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Smoking in Jordan an ‘epidemic’, says Health Ministry official

By Mays Ibrahim Mustafa - Jun 14,2023 - Last updated at Jun 14,2023

Around 9,500 people in Jordan die every year due to smoking, according to the Health Ministry (JT file photo)


AMMAN — Around 9,500 people in Jordan die every year due to smoking, according to Head of the Directorate of Health Awareness and Media at the Health Ministry, Ghaith Owies.

The overall smoking rate in Jordan is 42 per cent, Oweis told Al Mamlaka TV on Tuesday. 

Oweis described smoking in Jordan as an “epidemic”, costing the economy around JD1.6 billion per year. 

According to the latest statistics, 66 per cent of men and 25 per cent of children between the ages of 13 and 15 in the Kingdom are smokers, he noted.

The rate of use of e-cigarettes is 16 per cent among men and 3 per cent among women, he added. 

Pulmonologist Mohammad Hassan Al Tarawneh noted that smoking rates in Jordan are “extremely worrying”. 

“Smoking harms nearly every organ in the body, and increases the risk of oropharyngeal cancer, lung cancer, gastric cancer, pancreatic cancer and stomach cancer, to name a few,” he told The Jordan Times. 

Tarawneh added that smoking is the leading cause of chronic obstructive pulmonary disease (COPD), a chronic inflammatory lung disease that is more common in patients over the age of 40.  

Its main symptoms include shortness of breath, chest pains, persistent wheezing and coughing with phlegm. It can also lead to more serious complications, including respiratory failure, he continued. 

Moreover, Tarawneh said that being exposed to second-hand smoke, “even for a short period of time”, increases the risk of various cardiovascular and respiratory diseases.

“Tobacco kills more than 8 million people each year. More than 7 million of those deaths are the result of direct tobacco use, while around 1.2 million are the result of non-smokers being exposed to second-hand smoke,” according to the website of the World Health Organisation (WHO). 

Tarawneh pointed out that smoking poses various economic burdens on both individuals and governments; “for example, the medical devices and medicines required to treat and manage cancers and chronic respiratory diseases are extremely expensive”. 

He also stressed the importance of curbing the proliferation of advertisements for tobacco products on social media platforms, especially e-cigarettes, as it represents a violation of Jordan’s Public Health Law.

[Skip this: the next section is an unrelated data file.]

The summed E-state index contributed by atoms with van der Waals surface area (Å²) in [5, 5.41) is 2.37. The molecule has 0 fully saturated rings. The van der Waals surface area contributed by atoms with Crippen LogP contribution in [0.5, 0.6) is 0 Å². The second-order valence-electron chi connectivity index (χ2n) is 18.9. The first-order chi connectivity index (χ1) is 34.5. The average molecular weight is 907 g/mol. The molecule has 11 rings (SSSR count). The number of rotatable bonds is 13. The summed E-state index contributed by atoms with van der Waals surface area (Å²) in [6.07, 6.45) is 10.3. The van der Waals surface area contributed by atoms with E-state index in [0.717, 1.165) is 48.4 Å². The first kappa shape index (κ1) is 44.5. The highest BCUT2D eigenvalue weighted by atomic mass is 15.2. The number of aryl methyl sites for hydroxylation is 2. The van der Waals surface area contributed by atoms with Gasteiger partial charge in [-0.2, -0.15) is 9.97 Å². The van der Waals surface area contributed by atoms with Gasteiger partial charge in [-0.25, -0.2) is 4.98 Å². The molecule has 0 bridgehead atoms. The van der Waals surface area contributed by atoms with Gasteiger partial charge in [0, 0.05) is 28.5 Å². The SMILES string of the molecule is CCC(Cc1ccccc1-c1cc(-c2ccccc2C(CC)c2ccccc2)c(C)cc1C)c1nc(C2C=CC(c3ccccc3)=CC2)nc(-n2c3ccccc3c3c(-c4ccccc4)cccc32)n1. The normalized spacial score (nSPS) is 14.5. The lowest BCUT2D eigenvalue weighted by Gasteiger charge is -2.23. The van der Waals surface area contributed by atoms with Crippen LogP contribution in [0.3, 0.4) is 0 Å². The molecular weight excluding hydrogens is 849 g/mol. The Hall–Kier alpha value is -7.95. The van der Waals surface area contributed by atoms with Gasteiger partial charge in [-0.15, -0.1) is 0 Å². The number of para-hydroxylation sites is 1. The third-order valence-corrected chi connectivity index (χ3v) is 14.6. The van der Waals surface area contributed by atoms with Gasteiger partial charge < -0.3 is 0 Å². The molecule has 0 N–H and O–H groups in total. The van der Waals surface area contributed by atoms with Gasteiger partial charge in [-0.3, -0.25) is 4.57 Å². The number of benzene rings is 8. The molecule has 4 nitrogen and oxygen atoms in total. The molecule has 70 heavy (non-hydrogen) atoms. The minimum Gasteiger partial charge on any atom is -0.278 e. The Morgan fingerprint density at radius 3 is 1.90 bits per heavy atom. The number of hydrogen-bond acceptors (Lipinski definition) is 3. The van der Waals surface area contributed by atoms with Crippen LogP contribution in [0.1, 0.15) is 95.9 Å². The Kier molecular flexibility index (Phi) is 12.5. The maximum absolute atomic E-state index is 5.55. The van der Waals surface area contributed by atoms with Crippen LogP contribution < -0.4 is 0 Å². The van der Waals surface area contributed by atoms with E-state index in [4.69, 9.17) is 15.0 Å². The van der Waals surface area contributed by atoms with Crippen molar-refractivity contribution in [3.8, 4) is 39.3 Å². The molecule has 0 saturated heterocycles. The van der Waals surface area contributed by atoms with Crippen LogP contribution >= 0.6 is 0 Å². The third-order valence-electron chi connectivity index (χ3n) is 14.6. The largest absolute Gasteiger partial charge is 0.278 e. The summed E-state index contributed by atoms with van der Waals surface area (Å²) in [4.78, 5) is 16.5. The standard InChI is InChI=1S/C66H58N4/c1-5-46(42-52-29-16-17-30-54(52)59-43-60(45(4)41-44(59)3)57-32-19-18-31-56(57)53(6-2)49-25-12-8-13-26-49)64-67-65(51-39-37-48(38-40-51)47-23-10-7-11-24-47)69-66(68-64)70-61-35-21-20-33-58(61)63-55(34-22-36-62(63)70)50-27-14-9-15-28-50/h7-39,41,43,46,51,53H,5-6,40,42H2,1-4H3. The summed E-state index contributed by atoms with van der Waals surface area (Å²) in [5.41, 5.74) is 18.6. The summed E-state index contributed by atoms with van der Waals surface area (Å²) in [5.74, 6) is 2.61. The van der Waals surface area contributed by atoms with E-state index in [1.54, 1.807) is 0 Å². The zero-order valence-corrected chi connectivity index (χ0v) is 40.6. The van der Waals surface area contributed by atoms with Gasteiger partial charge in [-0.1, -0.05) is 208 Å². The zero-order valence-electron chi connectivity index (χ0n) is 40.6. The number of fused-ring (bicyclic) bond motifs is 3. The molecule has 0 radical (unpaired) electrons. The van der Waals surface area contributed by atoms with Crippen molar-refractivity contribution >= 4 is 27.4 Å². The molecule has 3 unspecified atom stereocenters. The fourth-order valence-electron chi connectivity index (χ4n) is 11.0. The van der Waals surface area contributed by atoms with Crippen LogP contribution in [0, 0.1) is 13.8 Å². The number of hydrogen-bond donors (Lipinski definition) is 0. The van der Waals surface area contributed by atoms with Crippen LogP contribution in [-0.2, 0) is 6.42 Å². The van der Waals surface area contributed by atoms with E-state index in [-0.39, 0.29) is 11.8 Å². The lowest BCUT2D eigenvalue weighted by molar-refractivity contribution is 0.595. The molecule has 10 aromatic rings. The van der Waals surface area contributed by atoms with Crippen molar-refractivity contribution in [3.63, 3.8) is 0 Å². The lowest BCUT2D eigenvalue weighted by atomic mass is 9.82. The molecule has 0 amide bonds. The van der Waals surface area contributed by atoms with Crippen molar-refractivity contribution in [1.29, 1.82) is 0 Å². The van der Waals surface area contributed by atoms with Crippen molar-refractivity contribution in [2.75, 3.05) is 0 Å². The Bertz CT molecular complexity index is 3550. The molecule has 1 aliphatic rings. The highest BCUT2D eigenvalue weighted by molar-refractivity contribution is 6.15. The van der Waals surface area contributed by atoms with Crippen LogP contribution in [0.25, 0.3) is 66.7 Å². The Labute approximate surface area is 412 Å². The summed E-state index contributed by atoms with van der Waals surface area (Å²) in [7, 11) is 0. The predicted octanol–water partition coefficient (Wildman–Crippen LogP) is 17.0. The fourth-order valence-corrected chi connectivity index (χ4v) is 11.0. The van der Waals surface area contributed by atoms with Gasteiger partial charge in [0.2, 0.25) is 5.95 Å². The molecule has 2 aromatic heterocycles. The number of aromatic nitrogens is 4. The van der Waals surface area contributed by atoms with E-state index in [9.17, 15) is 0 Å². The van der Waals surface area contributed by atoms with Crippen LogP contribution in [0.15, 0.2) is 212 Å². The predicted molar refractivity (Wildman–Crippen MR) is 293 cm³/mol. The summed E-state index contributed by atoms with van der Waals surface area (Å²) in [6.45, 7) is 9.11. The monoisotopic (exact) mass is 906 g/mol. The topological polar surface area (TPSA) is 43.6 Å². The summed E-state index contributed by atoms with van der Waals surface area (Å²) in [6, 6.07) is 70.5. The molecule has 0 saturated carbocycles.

Article (54) of the Public Health Law No.47 of 2008 states: “No person or public or private entity, including the media, may print, display or publish any advertisement to promote any tobacco products or distribute any brochure, tools or materials to introduce it or advertise its products”. 

He added that claims which promote e-cigarettes as “smoking cessation aids” should be legally addressed, as they are “false and misleading”. 

Tarawneh cited a study recently published in the Medical Journal of Australia, which found that there are over 240 chemicals in non-nicotine e-cigarettes, at least 38 of which were listed as “poisons” and 27 were associated with “adverse health outcomes”. 

He also noted the coinage of a new medical term for the lung disease that can develop as a result of vaping, “EVALI, which stands for E-cigarette, or vaping product, use-associated lung injury”. 

He explained that the disease is marked by the appearance of various respiratory symptoms, including shortness of breath, coughing and chest pain. 

The Ministry of Health offers smoking cessation services in health centres, distributed across all governorates and listed on its official website. 

The Ministry of Health’s hotline number for counselling and smoking cessation services is (06/5004546). The hotline number for complaints concerning violations of the Public Health Law No.47 for 2008, which prohibits smoking in public spaces, is (06/5004545, extension 5), according to its website. 

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